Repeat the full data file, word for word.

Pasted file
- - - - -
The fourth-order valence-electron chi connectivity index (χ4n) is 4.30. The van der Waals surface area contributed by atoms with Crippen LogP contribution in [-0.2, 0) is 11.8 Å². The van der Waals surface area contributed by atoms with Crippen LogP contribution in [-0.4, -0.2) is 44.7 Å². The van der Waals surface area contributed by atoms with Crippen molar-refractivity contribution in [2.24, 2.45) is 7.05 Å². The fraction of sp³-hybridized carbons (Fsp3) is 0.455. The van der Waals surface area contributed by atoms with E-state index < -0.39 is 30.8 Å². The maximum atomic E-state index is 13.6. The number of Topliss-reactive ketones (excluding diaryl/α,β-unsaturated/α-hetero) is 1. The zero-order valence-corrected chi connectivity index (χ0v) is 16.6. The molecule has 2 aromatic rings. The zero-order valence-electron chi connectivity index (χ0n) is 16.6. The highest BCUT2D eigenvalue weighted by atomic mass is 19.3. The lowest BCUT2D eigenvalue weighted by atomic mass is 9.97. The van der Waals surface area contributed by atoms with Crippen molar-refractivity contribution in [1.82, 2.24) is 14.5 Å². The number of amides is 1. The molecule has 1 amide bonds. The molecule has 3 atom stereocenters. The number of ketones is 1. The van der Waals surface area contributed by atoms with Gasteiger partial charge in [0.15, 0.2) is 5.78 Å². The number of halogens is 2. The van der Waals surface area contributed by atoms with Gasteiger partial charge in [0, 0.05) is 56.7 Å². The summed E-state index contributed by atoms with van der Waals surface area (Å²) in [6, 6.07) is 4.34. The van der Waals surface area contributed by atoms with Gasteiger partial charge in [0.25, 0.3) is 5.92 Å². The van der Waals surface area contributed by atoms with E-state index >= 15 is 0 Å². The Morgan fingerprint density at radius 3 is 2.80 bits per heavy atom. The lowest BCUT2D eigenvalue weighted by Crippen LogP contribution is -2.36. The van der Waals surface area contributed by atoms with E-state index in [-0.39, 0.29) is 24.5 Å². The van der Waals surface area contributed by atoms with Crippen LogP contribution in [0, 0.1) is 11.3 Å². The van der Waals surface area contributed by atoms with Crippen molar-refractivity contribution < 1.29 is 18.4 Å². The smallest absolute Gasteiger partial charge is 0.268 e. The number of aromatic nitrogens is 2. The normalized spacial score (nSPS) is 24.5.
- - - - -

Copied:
The fourth-order valence-electron chi connectivity index (χ4n) is 4.30. The van der Waals surface area contributed by atoms with Crippen LogP contribution in [-0.2, 0) is 11.8 Å². The van der Waals surface area contributed by atoms with Crippen LogP contribution in [-0.4, -0.2) is 44.7 Å². The van der Waals surface area contributed by atoms with Crippen molar-refractivity contribution in [2.24, 2.45) is 7.05 Å². The fraction of sp³-hybridized carbons (Fsp3) is 0.455. The van der Waals surface area contributed by atoms with E-state index < -0.39 is 30.8 Å². The maximum atomic E-state index is 13.6. The number of Topliss-reactive ketones (excluding diaryl/α,β-unsaturated/α-hetero) is 1. The zero-order valence-corrected chi connectivity index (χ0v) is 16.6. The molecule has 2 aromatic rings. The zero-order valence-electron chi connectivity index (χ0n) is 16.6. The highest BCUT2D eigenvalue weighted by atomic mass is 19.3. The lowest BCUT2D eigenvalue weighted by atomic mass is 9.97. The van der Waals surface area contributed by atoms with Crippen molar-refractivity contribution in [1.82, 2.24) is 14.5 Å². The number of amides is 1. The molecule has 1 amide bonds. The molecule has 3 atom stereocenters. The number of ketones is 1. The van der Waals surface area contributed by atoms with Gasteiger partial charge in [0.15, 0.2) is 5.78 Å². The number of halogens is 2. The van der Waals surface area contributed by atoms with Gasteiger partial charge in [0, 0.05) is 56.7 Å². The summed E-state index contributed by atoms with van der Waals surface area (Å²) in [6, 6.07) is 4.34. The van der Waals surface area contributed by atoms with Gasteiger partial charge in [0.25, 0.3) is 5.92 Å². The van der Waals surface area contributed by atoms with E-state index >= 15 is 0 Å². The Morgan fingerprint density at radius 3 is 2.80 bits per heavy atom. The lowest BCUT2D eigenvalue weighted by Crippen LogP contribution is -2.36. The van der Waals surface area contributed by atoms with E-state index in [-0.39, 0.29) is 24.5 Å². The van der Waals surface area contributed by atoms with Crippen LogP contribution in [0, 0.1) is 11.3 Å². The van der Waals surface area contributed by atoms with Crippen molar-refractivity contribution < 1.29 is 18.4 Å². The smallest absolute Gasteiger partial charge is 0.268 e. The number of aromatic nitrogens is 2. The normalized spacial score (nSPS) is 24.5.